In this episode of the ARP, we’ll be hearing stories from Trevor Landsdown, who fought in the Ash Wednesday bushfires in Australia, in 1983.
It’s a bit longer of an episode than usual and we spoke about many different topics, of fire, rescue, PTSD, local folklore and a general catch up with a guy who has been in the emergency services for a very long time.
Trevor shares about that fateful day, of what it was like fighting the fires as a young firefighter and his role and actions on that day.
Some memorable moments in the podcast, are of hearing his account of the fire passing over them, and waiting to hear how his dad survived, who was only just a short distance away.
We also touched on the progression of technology and methods of how things are now, compared to those earlier days, and mentioned the introduction of AIIMS in to Australia.
There were so many different topics, and this post won’t do them justice, so I have linked items to events, locations and the mentions of people in the podcast. It’s a big list, but is not comprehensive.
Some of the fires we spoke of:
- January 1939 – Black Friday fires
- January 1944 – Fires with ran up Main Street of Pakenham where 4 houses lost.
- January 1983 – Ash Wednesday Bushfires
- February 2009 – Black Saturday Bushfires
This image depicts the fires of Ash Wednesday, in 1983.
The area that was destroyed by the fire in Upper Beaconsfield. Image source
Some of the people mentioned:
Janet King – looking after radio traffic in Pakenham fire station.
Brian Lewis – a fellow fire fighter.
Rev. Bruce Monro – a local Uniting church minister in Pakenham (1989-1999) , and fellow rescuer at Pakenham SES.
Photo Source: Ray Seakins (Left) and Rev. Bruce Monro (right).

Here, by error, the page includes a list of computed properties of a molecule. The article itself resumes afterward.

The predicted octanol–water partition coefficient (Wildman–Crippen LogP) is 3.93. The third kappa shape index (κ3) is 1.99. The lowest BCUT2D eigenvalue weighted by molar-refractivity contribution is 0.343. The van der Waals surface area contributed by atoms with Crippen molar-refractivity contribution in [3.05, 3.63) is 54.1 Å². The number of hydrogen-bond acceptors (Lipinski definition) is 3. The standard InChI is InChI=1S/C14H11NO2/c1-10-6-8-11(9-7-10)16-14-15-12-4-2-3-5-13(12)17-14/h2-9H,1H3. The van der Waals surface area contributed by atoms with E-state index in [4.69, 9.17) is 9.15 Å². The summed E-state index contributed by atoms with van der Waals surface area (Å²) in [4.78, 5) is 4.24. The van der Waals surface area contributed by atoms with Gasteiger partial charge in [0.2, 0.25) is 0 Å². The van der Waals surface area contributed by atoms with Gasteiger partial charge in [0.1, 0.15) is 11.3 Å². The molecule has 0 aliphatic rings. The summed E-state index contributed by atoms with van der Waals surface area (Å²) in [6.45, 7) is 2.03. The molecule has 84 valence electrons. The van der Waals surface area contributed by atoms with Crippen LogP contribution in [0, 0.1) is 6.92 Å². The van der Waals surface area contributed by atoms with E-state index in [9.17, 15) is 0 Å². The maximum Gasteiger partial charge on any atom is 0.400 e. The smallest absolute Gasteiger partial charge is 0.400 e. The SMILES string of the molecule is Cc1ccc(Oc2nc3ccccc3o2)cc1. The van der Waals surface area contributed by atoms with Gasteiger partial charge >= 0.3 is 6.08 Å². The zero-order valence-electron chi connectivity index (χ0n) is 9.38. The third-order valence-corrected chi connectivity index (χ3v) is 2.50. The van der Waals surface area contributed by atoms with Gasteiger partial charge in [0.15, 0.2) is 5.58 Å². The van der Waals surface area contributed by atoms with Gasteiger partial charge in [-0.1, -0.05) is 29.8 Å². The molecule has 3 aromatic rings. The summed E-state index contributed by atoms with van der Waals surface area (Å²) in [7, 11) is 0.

Robert Veenstra – a Pakenham firefighter.
Ron Kraan – water tank truck driver.
Edward Lowen – Nar Nar Goon fire fighter (desc. in the fire)
Keith Rawson – car garage workshop owner and member of Officer Fire Brigade
Ivan Smith – Was the Pakenham Group Officer in charge of the Upper Beaconsfield and Cockatoo Fires. While doing that, was fighting fires outside the building they were in at the Upper Beaconsfield HQ – to stop it from burning down. During the 2009 Black Saturday fires, we was also an Incident Controller of the Bunyip State Park fire, which was at the Pakenham ICC. During the 1983 Fires, the ICC was moved to Pakenham. He also helped in the adoption of the AIIMS system in Australia.
Bradley Waterhouse (1972-2017)
A firefighter who became the face of the Black Saturday bushfires.
Picture: JASON SOUTH
Ronald Webster (1922 – 2010)
A firefighter who became the face of the Ash Wednesday bushfires. Read Ran’s story.
Rae Webster – Ran’s wife.
In Australia, the Australasian Inter-Service Incident Management System (AIIMS) is the nationally recognised  system of incident management for the nation’s fire and emergency service agencies. Organisational principles and structure are used to manage bushfires and other large emergencies (e.g. floods, storms, cyclones etc.) utilising the all agencies approach. AIIMS was first developed in the 1980s as a derivative of the United States’ NIIMS, and is based on the principles of management by objectives, functional management and span of control. AIIMS is a trademark of AFAC and the material in the AIIMS manual and training materials is copyright of AFAC. ( Wikipedia )
Download a document on AIIMS.